** “It’s so horrible I don’t sleep for like a week before it happens… [I]t causes so much stress.”

** “I don’t need people at school (other students or even the nurse) teasing me.”

** “That is by far the stupidest idea I’ve ever heard of! It’s as if the government wants the overweight kids to be even more bullied and teased than they already are!”

So, the reviews are mixed. It looks like the mandatory BMI tracking will happen, but there could be unintended consequences. Further down the line, patient records could be used to deny insurance, since any number of adult health problems can be traced back to childhood obesity. And it’s just, in general, kind of a shame that something as potentially embarrassing should be part of a person’s permanent record for the rest of his or her life.

Whatever our feelings about BMI testing and documentation, Penny Lee urges us to call (202) 224-3121 and let our representatives in Washington know our views on this and other aspects of the Healthy Choices Act.

Your responses and feedback are welcome!

Source: “The Full Picture of America’s Health Includes BMI as a Vital Sign,” Huffington Post, 05/05/10
Source: “President’s Obesity Task Force Findings Should be a Mandate for Congress,” Huffington Post, 05/11/10
Source: “Overweight: What Kids Say,” Amazon.com
Image by Brenda-Starr, used under its Creative Commons license.

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Profiles: Kids Struggling with Weight

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The Book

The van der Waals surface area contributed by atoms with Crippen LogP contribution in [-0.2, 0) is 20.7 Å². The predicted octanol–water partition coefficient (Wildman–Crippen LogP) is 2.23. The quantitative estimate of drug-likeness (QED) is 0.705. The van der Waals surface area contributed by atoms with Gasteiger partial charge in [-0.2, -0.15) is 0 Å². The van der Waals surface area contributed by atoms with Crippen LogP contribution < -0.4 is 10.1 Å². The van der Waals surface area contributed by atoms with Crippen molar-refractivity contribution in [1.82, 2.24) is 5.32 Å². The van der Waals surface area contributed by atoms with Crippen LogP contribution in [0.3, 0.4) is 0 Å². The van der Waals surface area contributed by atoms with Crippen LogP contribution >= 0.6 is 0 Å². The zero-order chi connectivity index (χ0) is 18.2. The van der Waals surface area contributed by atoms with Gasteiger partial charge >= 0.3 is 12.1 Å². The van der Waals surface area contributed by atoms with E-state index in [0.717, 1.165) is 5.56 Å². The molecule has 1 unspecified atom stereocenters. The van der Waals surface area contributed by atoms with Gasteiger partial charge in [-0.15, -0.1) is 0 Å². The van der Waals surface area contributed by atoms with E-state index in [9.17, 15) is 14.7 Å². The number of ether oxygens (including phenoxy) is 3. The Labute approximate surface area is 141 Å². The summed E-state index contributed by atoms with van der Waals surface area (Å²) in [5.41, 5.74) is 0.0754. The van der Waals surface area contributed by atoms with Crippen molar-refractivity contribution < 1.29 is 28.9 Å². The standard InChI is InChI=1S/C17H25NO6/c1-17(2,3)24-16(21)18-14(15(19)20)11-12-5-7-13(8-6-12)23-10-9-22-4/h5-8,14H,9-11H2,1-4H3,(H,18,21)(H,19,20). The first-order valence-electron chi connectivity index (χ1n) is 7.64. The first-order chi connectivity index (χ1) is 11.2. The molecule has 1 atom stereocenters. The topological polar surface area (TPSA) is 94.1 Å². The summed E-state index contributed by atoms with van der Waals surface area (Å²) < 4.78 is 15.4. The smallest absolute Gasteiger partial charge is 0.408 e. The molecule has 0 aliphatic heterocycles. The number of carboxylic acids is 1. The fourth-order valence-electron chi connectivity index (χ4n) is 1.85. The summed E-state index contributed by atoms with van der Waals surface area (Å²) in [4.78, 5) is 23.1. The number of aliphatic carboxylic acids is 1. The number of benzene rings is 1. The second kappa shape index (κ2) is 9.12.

OVERWEIGHT: What Kids Say explores the obesity problem from the often-overlooked perspective of children struggling with being overweight.

About Dr. Robert A. Pretlow

Dr. Robert A. Pretlow is a pediatrician and childhood obesity specialist. He has been researching and spreading awareness on the childhood obesity epidemic in the US for more than a decade.
You can contact Dr. Pretlow at:

Presentations

Dr. Pretlow’s invited presentation at the American Society of Animal Science 2020 Conference
What’s Causing Obesity in Companion Animals and What Can We Do About It

Dr. Pretlow’s invited presentation at the World Obesity Federation 2019 Conference:
Food/Eating Addiction and the Displacement Mechanism

Dr. Pretlow’s Multi-Center Clinical Trial Kick-off Speech 2018:
Obesity: Tackling the Root Cause

Dr. Pretlow’s 2017 Workshop on
Treatment of Obesity Using the Addiction Model

Dr. Pretlow’s invited presentation for
TEC and UNC 2016

Dr. Pretlow’s invited presentation at the 2015 Obesity Summit in London, UK.

Dr. Pretlow’s invited keynote at the 2014 European Childhood Obesity Group Congress in Salzburg, Austria.

Dr. Pretlow’s presentation at the 2013 European Congress on Obesity in Liverpool, UK.

Dr. Pretlow’s presentation at the 2011 International Conference on Childhood Obesity in Lisbon, Portugal.

Dr. Pretlow’s presentation at the 2010 Uniting Against Childhood Obesity Conference in Houston, TX.

Food & Health Resources